“In quantum enim sunt reges non habent propriam delectationem nisi venationem” — Moamin
“A wise falcon hides his talons.” — Proverb
Liber Moamin falconrii de Scientia venandi per aves et quadrupeds
Facsimile. The so-called “Wiener Moamin” was created on the Italian penisula in the second half of the 13th century at the request of Frederick II of Hohenstaufen, King of Sicily and Jerusalem, king of the Germans and the Holy Roman Empire. It is illuminated with 101 historiated initials and more than 80 miniatures. The Wiener Moamin is a Latin version of an Arabic treatise on falconry, Kitab al-mutawakkili, attributed to one Moamin by the Western world. The original content was probably inspired by two oriental hunting treatises from the 8th and 9th centuries: the falcon book of al-Gitrif and the treatise dedicated to the caliph al-Mutawakkili of Baghdad, a work written by Christian scholar, physician and translator Hunayn ib Ish aq al-Ibad who resided at the court of al-Mutawakkili between 809 and 873. These two works exist only in fragments. As early as this, falconry was embraced as an empirical science as well as a sport.
The work provides an in-depth aspect of hunting with birds and dogs, formatted in five books:
The first book focuses on birds of prey.
Books two and three are devoted to diseases of birds and tried and tested methods of healing.
The last two books deal with the keeping and care of hunting dogs.
Falconer treats a bird’s headache with massage.
The translation of the Arabic version was done by the philosopher Theodore of Antioch, a Syrian naturalist and interpreter, one of the most prominent cultural representatives of the court of Frederick II. This manual became one of the earliest to circulate in medieval Europe. Several copies survive. Copies translated into the vernacular began to appear soon after the first manual appeared
Frederick II (1194-1250) was a falconer of note and participated in correcting the work in 1240, during the siege of Faenz, near Bologna. A few years after the king worked on this book, he wrote his own on the subject, De arte venandi cum avibus. This manuscript was lost in 1248 during the siege of Parma, but other copies exist. For his work, Frederick II used several sources, including the manuscript here.
Frederick II, a larger-than-life figure, counted himself as a direct successor to the Roman Emperors. He was excommunicated four times during a lifelong power struggle the papacy. He took part in a crusade (the sixth, in 1238) and spoke six languages, including Arabic. He was married three times and had at least nine mistresses, with whom he had illegitimate offspring. He was also an avid patron of art, poetry, literature, and architecture.
Frederick II ruled over most of what is now Italy and Germany as well as territories around the Mediterranean (including Malta and Palestine.) He is recognized as an enlightened ruler over a multi-cultural multitude of people. Frederick II was an enthusiast of Arabic culture and became acquainted with falconry through personal contacts with representatives of the Islamic world. One of his teachers was Fakhr ad-d’in al-F’ars’e, a Persian Sufi and advisor to sultan al-Malik al-K’amil, who stayed at the Sicilian court as a diplomat. It is probable that he gained firsthand knowledge of Arabic falconry during wars conducted in 1228 through 1229. He obtained a copy of Moamin’s manual on falconry during this time.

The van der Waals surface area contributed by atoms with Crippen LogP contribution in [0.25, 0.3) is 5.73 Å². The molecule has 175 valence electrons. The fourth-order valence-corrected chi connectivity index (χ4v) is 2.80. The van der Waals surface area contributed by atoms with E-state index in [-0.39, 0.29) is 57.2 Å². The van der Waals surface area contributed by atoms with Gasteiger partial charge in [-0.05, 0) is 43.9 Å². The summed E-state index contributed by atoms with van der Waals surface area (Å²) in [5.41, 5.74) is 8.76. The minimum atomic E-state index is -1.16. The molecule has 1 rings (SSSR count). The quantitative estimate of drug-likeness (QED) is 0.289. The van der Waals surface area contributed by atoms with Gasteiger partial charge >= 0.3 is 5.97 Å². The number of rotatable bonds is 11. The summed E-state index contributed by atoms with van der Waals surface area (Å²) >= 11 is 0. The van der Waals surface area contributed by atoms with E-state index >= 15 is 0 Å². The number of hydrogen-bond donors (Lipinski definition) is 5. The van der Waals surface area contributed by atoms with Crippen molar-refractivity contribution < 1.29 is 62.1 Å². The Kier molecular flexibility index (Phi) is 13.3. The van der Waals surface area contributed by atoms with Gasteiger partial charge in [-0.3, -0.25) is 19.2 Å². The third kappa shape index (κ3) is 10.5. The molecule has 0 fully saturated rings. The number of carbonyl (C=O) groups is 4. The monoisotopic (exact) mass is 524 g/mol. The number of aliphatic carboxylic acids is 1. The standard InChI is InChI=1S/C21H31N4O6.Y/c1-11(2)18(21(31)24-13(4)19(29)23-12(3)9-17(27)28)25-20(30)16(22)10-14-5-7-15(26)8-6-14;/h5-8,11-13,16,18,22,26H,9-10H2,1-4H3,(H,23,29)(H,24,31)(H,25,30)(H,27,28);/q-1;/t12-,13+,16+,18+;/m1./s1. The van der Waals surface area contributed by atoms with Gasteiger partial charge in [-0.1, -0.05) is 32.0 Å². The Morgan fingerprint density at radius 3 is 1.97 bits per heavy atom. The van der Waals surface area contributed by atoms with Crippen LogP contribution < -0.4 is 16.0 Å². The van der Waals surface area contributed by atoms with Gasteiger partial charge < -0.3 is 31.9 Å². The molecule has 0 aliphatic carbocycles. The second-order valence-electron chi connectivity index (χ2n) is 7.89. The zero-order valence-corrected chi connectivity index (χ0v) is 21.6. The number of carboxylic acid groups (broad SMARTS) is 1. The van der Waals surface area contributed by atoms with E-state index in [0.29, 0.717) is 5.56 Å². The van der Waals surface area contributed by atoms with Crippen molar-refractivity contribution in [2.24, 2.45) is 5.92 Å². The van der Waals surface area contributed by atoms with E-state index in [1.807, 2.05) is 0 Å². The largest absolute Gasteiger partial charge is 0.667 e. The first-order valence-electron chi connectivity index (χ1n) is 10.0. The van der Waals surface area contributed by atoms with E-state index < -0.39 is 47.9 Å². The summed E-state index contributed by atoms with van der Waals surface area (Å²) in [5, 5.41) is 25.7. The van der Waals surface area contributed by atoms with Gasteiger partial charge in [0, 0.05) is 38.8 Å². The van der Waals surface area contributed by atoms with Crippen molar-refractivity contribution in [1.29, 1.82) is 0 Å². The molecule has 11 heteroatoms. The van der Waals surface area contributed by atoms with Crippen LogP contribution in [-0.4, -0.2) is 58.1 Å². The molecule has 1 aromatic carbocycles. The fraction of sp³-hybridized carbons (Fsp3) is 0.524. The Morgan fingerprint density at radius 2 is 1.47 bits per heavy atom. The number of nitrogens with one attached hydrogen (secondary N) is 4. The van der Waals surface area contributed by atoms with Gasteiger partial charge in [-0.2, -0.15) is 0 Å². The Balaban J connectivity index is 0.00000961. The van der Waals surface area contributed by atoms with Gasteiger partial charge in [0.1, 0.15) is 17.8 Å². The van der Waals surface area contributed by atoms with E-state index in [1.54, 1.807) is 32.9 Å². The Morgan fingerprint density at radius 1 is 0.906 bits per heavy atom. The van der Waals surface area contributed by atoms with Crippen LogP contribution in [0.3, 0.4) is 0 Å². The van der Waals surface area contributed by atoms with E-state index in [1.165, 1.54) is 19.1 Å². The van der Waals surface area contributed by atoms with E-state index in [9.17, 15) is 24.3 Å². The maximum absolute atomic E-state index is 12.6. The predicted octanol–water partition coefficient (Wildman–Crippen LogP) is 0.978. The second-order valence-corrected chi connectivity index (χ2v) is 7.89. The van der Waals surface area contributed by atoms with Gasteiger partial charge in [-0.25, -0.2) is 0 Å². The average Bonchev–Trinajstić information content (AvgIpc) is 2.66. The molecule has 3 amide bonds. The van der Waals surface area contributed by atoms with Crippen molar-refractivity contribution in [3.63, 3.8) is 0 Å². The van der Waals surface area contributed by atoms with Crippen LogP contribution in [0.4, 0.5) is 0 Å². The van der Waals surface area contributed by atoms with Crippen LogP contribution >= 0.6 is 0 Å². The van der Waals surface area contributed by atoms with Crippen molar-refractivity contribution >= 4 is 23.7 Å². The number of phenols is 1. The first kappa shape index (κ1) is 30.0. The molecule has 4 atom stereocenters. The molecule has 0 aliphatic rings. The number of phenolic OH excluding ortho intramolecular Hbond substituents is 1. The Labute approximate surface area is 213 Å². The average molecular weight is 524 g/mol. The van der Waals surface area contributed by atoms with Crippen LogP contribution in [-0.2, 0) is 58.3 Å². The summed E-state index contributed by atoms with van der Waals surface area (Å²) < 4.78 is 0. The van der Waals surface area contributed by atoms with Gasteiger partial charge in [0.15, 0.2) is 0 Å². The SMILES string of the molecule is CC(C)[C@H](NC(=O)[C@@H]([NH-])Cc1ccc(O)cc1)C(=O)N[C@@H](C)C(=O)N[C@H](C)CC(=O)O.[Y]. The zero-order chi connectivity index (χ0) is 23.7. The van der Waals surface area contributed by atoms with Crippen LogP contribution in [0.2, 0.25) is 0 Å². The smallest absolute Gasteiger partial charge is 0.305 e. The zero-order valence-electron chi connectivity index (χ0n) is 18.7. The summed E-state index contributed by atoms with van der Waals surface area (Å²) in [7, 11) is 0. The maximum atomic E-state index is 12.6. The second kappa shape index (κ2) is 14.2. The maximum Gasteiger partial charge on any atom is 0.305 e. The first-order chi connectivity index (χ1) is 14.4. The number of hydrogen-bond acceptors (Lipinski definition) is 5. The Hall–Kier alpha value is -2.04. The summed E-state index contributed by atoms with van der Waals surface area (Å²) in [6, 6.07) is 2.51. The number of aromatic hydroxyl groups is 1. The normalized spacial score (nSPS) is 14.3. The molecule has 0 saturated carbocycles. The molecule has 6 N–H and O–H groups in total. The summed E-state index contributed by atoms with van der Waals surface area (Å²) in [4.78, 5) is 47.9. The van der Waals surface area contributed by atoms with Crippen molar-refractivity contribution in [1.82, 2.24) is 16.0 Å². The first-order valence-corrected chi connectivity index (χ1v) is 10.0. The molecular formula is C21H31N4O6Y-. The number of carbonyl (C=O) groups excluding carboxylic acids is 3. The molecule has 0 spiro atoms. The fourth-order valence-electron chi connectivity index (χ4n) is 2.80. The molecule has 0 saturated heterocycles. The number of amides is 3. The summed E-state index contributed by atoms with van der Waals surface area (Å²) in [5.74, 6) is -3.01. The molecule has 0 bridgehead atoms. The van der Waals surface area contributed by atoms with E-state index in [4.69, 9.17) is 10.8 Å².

Falconry was a popular sport and status symbol among aristocracy in medieval Europe, the Middle East, and the Mongolian Empire. There is some evidence of its use by commoners, although that was likely unusual due to the commitment of time, money, and space. So valuable were falcons that when Charles V ceded Malta as a fief to the Knights of Saint John, the feudal rent was the annual payment of a Maltese falcon. Scholars differ on the origin of falconry. Some speculate that it entered Europe through warring Germanic tribes. The Arab world claims a two thousand year headstart before Frederick II mastered it.
An elegant lady falconer giving medicine to a sick bird.
The text is laid out in one-column in a uniform script of dark brown ink with red chapter headings. The historiated initials range form 4 to 10 lines in size. The initials offer information along with the text. The initial opening the section on fol. 7v, for instance depicts the mouse chamber of the falcons. During the annual moulting in the late spring, the birds were secluded by the falconer in a specially made chamber.
Falcon renewing its flying feathers.
The initials are enhanced by flower and leaf forms which spread over the parchment. The painters of the manuscript added decorative interest to scientific text and image.
Marginal notes, written in Italian, give precise instructions to the illuminator, detailing which scenes to paint in the fields of the initials written by the scribe. Written by a single scribe, the script is Gothic Textura, identified by two forms of “r” and sharp, straight, angular lines.
The facsimile is bound in a manner of a time later than the text block — a mid-century fifteenth sample — green patterned velvet covers and two metal clasps. Facsimile edition of three hundred and eighty-one, two hundred and twenty of which are reserved for the Arab Region. Rare Books copy is no. 39.